woodLignin is a complex chemical compound most derived from wood, and an integral part of the secondary cell walls of plants and some algae. The term was introduced in 1819 by de Candolle and is derived from the Latin word lignum meaning wood. It is one of the most abundant organic polymers on Earth, exceeded only by cellulose, employing 30% of non-fossil organic carbon, and constituting from a quarter to a third of the dry mass of wood. As a biopolymer, lignin is unusual because of its heterogeneity and lack of a defined primary structure. Its most commonly noted function is the support through strengthening of wood (xylem cells) in trees.

AOG studies lignin after is has left its source and been transported into rivers or the ocean.  In the past year or two we have worked on two areas; lignin in Brasil south of Rio, and here in the Pacific Northwest.


In Brasil, we work with our friend and colleage Carlos Rezende.  Here is the abstract from our recent publication (find it in the publications list).

Lignin Phenols Used to Infer Organic Matter Sources to Sepetiba Bay-RJ, Brasil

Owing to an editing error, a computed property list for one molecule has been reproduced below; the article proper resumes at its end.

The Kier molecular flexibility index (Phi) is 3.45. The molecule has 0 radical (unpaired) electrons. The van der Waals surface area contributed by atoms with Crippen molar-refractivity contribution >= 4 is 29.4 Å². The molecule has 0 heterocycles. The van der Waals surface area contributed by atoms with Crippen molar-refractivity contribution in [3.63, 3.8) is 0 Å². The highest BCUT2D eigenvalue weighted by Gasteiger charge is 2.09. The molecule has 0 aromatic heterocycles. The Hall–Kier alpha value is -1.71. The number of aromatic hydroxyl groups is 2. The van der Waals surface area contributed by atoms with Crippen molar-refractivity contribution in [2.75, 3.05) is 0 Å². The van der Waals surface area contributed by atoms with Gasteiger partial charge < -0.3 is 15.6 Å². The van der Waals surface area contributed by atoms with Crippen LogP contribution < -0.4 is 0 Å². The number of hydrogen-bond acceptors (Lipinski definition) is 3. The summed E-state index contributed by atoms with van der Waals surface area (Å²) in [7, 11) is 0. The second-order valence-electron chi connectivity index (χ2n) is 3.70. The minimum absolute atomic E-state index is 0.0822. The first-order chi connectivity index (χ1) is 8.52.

Lignin phenols were measured in the sediments of Sepitiba Bay, Rio de Janeiro, Brazil and in bedload sediments and suspended sediments of the four major fluvial inputs to the bay; São Francisco and Guandu Channels and the Guarda and Cação Rivers.  Fluvial suspended lignin yields (S8 3.5-14.6 mgC 10gdw-1) vary little between the wet and dry seasons and are poorly correlated with fluvial chlorophyll concentrations (0.8 – 50.2 mgC L-1).  Despite current land use practices that favor grassland agriculture or industrial uses, fluvial lignin compositions are dominated by a degraded leaf-sourced material.  The exception is the Guarda River, which has a slight influence from grasses.  The Lignin Phenol Vegetation Index, coupled with Acid/Aldehyde and 3,5Db/V ratios, indicate that degraded leaf-derived phenols are also the primary preserved lignin component in the bay.  The presence of fringe Typha sp. and Spartina sp. grass beds surrounding portions of the Bay are not reflected in the lignin signature.  Instead, lignin entering the bay appears to reflect the erosion of soils containing a degraded signature from the former Atlantic rain forest that once dominated the watershed, instead of containing a significant signature derived from current agricultural uses.  A three-component mixing model using the LPVI, atomic N:C ratios, and stable carbon isotopes (which range between –26.8 and –21.8‰) supports the hypothesis that fluvial inputs to the bay are dominated by planktonic matter (78% of the input), with lignin dominated by leaf (14% of the input) over grass (6%).  Sediments are composed of a roughly 50-50 mixture of autochthonous material and terrigenous material, with lignin being primarily sourced from leaf.